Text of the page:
Some quick points from Goldman’s Sven Jari Stehn on today’s FOMC:
- Following Friday’s downward revisions, we now expect real GDP to increase just 2%-2½% (annualized) through the end of 2012 and the unemployment rate to rise slightly to 9¼% during this period. Moreover, we forecast the year-on-year rate of core inflation to fall from a peak of around 2% in late 2011 to 1¼% in late 2012. What are the implications of these forecast changes for the Fed outlook? Our Taylor rule–which describes the funds rate with forecasts of inflation and the unemployment gap–highlights two implications.
- First, some more easing might be needed to fill some of the widened gap between the actual and “warranted” funds rate. We now think that Fed officials will take two small steps in this direction for the remainder of 2011: (1) expand the scope of their “extended period” language to cover not just the exceptionally low funds rate but also the exceptionally large balance sheet (we expect this at Tuesday’s FOMC meeting), and (2) shift the composition of the balance sheet towards longer maturities.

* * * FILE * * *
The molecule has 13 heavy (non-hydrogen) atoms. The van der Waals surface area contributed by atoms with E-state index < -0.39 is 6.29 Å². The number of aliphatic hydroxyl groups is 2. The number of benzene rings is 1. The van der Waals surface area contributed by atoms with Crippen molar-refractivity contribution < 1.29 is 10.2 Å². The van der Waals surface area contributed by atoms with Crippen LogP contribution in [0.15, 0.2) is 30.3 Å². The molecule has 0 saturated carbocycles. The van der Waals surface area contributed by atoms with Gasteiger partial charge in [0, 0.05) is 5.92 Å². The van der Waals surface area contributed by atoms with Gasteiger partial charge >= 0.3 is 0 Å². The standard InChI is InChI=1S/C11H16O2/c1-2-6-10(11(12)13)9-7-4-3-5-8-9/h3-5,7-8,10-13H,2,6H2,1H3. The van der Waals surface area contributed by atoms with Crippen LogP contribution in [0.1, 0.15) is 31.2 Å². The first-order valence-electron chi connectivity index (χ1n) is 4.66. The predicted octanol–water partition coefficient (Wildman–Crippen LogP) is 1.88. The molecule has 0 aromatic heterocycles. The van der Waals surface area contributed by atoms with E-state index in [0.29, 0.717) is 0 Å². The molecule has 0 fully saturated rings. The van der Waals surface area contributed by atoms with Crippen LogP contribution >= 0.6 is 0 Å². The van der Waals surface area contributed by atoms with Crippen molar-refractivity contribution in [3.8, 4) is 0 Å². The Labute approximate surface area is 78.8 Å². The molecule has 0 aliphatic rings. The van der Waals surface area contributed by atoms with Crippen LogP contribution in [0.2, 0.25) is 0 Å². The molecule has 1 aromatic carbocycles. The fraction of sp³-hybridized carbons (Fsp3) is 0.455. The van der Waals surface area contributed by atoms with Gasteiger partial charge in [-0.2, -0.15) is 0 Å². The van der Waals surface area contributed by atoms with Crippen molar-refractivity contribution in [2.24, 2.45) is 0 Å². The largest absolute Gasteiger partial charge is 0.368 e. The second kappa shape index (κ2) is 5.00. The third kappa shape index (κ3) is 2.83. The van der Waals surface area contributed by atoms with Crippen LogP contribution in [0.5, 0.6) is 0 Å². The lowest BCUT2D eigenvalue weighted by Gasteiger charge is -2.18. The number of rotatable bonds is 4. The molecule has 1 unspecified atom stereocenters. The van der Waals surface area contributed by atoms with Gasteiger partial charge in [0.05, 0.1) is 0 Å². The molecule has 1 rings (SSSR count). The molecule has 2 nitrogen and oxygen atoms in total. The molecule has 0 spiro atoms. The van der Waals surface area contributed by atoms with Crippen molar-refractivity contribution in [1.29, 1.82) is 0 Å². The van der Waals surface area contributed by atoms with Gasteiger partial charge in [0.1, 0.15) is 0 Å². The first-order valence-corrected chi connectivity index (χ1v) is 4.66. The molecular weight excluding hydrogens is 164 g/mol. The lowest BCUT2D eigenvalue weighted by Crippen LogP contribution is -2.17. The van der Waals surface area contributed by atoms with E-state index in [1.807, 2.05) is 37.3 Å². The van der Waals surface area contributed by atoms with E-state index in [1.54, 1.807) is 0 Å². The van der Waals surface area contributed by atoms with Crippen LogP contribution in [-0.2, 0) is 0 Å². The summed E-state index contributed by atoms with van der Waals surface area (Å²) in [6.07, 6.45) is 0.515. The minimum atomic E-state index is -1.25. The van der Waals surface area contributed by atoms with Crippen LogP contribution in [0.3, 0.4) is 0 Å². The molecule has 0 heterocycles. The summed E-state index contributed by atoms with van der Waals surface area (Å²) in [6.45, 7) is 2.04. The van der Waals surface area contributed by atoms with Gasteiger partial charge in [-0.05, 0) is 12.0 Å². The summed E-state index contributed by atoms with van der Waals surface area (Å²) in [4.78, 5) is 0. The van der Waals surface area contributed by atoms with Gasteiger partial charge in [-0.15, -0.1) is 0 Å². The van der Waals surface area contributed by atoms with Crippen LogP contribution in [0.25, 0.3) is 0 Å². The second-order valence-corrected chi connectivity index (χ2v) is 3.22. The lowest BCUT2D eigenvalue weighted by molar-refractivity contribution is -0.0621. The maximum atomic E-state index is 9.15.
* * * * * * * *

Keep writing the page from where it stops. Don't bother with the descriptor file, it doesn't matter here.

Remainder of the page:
- Second, the downgrade of our outlook reaffirms our longstanding call for no funds rate hikes until 2013, and it could well be even later. Indeed, our Taylor rule suggests that it could be as long as late 2014 before the first funds rate hike becomes appropriate. We also now expect that Fed officials will continue to reinvest maturing/prepaid securities until 2013.